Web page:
TARGET CALCULATOR HEART RATE
Know Your Target Training Heart Rate & Why it’s important Do you want to get the most out of those 35 minutes on the treadmill or any kind of cardio exercise? You maximize the benefits of cardiovascular activity when you exercise in the zone of your target heart rate (THR). More importantly, the benefit of heart rate control is to make sure you are hitting your THR without putting your health at risk. For those who want to exercise intelligently and be healthy through exercise, setting and monitoring personal heart rate zones is a critical practice. Always consult a physician before you begin any fitness program or if you have questions about obtaining your target heart rate.
Step 1:
Step 2:
Determine Your Resting Heart Rate
Before you learn how to calculate and monitor your target training heart rate, you have to know your resting heart rate. Your resting heart rate is the number of times your heart beats per minute while it’s at rest. You can check it in the morning after you’ve had a good night’s sleep and before you get out of bed. According to the National Institute of Health, the average resting heart rate for children 10 years and older, and adults (including seniors) is 60 - 100 beats per minute. Well-trained athletes is 40 - 60 beats per minute. (Source American Heart Association.) How to Take Your Pulse
Take your pulse on the inside of your wrist, on the thumb side.
Use the tips of your first two fingers (not your thumb) to press lightly over the blood vessels on your wrist. You may need to move your fingers around slightly up or down until you feel the pulsing. Use a watch with a second hand, or look at a clock with a second hand. Count the beats you feel for 10 seconds. Multiply this number by six to get your heart rate (pulse) per minute. Determine Your Target Training Heart Rate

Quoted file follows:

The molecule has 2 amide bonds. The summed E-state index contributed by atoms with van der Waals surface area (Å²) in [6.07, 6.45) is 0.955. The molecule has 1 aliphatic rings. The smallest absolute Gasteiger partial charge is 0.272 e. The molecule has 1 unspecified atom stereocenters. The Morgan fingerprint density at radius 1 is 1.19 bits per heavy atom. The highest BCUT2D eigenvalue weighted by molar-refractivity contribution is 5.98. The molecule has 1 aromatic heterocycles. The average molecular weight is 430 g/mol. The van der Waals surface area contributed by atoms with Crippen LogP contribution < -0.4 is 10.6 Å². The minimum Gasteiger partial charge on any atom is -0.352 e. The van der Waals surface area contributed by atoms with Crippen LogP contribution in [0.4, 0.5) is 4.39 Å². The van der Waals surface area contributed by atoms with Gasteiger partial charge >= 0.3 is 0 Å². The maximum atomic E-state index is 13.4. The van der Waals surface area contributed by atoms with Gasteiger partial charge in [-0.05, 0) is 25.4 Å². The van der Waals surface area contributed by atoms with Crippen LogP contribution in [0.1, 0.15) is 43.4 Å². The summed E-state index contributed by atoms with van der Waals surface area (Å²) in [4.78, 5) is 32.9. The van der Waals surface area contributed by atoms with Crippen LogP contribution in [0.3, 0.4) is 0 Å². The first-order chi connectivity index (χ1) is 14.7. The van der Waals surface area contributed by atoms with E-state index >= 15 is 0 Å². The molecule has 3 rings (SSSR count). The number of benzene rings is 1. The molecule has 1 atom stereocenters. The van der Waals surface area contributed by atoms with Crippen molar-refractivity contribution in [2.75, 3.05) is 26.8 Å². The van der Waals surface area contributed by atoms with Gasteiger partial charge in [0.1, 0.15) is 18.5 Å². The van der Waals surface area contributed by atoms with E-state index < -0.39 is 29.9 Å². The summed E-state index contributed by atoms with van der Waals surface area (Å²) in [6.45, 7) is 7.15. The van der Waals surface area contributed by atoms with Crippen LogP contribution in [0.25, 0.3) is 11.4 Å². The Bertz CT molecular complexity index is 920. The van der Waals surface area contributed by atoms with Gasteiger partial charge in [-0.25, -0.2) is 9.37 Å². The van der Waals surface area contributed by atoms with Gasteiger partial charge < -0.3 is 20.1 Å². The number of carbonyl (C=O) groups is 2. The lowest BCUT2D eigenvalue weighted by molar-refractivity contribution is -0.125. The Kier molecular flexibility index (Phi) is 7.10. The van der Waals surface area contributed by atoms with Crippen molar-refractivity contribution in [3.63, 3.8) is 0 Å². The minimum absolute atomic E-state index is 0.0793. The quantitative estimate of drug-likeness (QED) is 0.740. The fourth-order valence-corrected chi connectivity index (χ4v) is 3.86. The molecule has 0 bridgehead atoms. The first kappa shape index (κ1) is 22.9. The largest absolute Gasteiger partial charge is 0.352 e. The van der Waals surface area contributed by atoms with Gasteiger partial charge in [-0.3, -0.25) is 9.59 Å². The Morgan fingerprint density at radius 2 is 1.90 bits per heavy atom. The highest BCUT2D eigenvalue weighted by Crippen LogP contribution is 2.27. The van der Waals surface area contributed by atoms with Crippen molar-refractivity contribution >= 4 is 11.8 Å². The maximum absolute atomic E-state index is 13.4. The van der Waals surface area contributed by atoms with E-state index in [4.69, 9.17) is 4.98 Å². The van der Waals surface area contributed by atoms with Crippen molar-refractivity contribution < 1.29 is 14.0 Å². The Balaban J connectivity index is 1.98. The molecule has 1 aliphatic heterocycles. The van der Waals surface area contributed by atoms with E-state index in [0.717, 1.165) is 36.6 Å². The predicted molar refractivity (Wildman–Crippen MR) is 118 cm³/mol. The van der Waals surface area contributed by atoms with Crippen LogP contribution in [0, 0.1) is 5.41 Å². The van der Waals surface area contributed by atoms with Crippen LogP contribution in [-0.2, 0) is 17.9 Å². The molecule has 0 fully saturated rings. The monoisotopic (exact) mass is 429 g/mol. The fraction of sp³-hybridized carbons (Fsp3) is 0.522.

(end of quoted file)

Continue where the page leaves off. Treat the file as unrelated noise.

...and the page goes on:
Now you’re ready to determine your target training heart rate. As you exercise, periodically count your pulse for 10 seconds and multiply by 6 to find your beats per minute. You want to stay between 50 percent to 85 percent of your maximum heart rate. This range is your target heart rate. (Source American Heart Association.)
Step 3:
Determine Your Target Training Heart Rate
The table below shows estimated target heart rates for different ages. Your maximum heart rate is about 220 minus your age. In the age category closest to yours, read across to find your target heart rate. Heart rate during moderately intense activities is about 50-69% of your maximum heart rate, whereas heart rate during hard physical activity is about 70% to less than 90% of the maximum heart rate.
(Source American Heart Association.)
The figures are averages, so use them as general guidelines. (Source American Heart Association.) NOTE: *These calculations are based on averages. Always consult a physician before you begin any fitness program or if you have questions about obtaining your target heart rate. It’s recommended that you exercise within 55 to 85 percent of your maximum heart rate for at least 20 to 30 minutes to get the best results from aerobic exercise.